By: Adriana Contreras
Yesterday, my five year old daughter, told me that two girls in her kindergarten class made fun of her at school for having Wet Ones in her lunchbox. Apparently, the girls were chanting, “Vanessa is a baby! Ha-Ha! She uses baby wipes!! Ha-ha!” You get the picture. They laughed to their little hearts content while my daughter sat there feeling hurt.
My daughter is a pretty cool cat. I do not say this as her mother; I say this because others point it out. She is calm under pressure and quick on her feet for a five year old. Because of this, I knew she had handled the situation “just right.” Nevertheless, I was curious as to what “just right” entailed, so I asked her how she responded.
“At first I was embarrassed mommy. Then I read the package. It said, ‘Wet Ones, not Baby Wipes! I called the mean girls over to me and asked them, “How old are you guys? Aren’t you five? I know you are, so why can’t you read? This says, ‘Wet Ones, not Baby Wipes, seeeeee! They aren’t for babies! Instead of making me feel bad, you guys are the ones that look silly!”
I was unsure where she mustered her courage. I know that at 5, I would not have known how to respond to these bullies in the making and I sure would not have called them out. I asked her, “What did the girls do after you responded to them that way?” She said, “Nothing mommy. Nothing else happened. I grabbed my lunch box and got in line with the other kindergarteners to go back to the classroom. I don’t have time for silly girls.”
I wanted to laugh as I observed her seriousness and her adult demeanor. Instead, I held back. I did not want her to think I was laughing at her. Especially, since what I was actually feeling was pride. I gave her a strong hug.
Today, when she arrived home from school, I was emptying out her lunchbox and found a barrette (that was not hers), and a gummy bear. I asked, “Where did these come from?” She answered, “You know the mean girls from school mommy? They aren’t mean anymore. One of them gave me a gummy bear from her lunchbox during lunch today and the other one didn’t have anything from her lunchbox to give me, so she took off her barrette and gave it to me as a gift. She said it would look pretty in my beautiful curly hair.”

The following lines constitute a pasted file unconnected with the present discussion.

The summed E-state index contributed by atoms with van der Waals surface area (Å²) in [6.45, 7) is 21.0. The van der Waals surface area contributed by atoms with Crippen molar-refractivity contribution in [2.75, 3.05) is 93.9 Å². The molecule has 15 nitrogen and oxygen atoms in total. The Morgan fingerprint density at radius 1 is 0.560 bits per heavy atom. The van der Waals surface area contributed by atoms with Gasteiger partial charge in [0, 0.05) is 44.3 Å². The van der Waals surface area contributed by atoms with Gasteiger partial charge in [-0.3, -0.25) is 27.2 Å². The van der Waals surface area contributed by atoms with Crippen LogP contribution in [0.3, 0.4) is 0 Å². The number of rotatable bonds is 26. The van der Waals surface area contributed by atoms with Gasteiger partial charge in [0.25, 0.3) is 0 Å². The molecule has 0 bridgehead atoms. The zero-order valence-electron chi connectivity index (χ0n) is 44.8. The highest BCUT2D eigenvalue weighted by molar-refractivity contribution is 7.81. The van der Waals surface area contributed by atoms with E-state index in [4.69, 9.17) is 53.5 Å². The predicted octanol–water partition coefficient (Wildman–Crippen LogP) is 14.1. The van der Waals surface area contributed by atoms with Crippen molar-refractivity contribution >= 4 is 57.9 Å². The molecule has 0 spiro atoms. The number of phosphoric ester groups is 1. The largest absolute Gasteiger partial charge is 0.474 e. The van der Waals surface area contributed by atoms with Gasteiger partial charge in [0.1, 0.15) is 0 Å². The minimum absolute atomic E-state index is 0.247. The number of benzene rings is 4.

As she ran off to play, I sat at the kitchen table reminiscing on my childhood when I had been bullied to the extreme. I do not like stepping back in time, however, seeing my daughter handle these girls so well, I began to question why I never defended myself. That brought vivid thoughts and emotions of my past to the forefront.
As a child, I was odd. Not because I was different, but odd because my mother made me odd in the way she dressed me. She would have me wear patent leather shoes with ruffle socks and big puffy dresses until I was about 8. In her county, this was proper attire for a child. In the Iowa…not so much. The only proper item of clothing for a Midwestern Iowan 8 year old girl was jeans and overalls. Nothing more, nothing less and nothing in between.
At the age of seven, my father accepted a job transfer to a hospital in very small town in Iowa where he was a psychiatrist. This was the kind of town where everyone knew everyone’s business and you could not see the houses because they were covered up by miles of stalks of corn. We had to drive to Nebraska to purchase our monthly groceries and the closest form of recreation was an A&W restaurant with waitresses on roller skates and the ability to order our food through speakers that were attached to our car windows. To us city folk, we were living in a backwards town. And to the country folk, I was soon to learn I was a backwards girl.
In order to get to my elementary school from my home, I had to take two buses. It was on those very school buses that I learned the definition of HATE, CRUELTY, RACISM and ABUSE. I remember my mother dressing me up on my first day of school telling me my dress was beautiful and that my teacher and the kids would love it! I barely knew my mother. I had just met her a year or two earlier, so I wasn’t quite sure how I felt about her yet. What I did know about her, was that she was very wrong.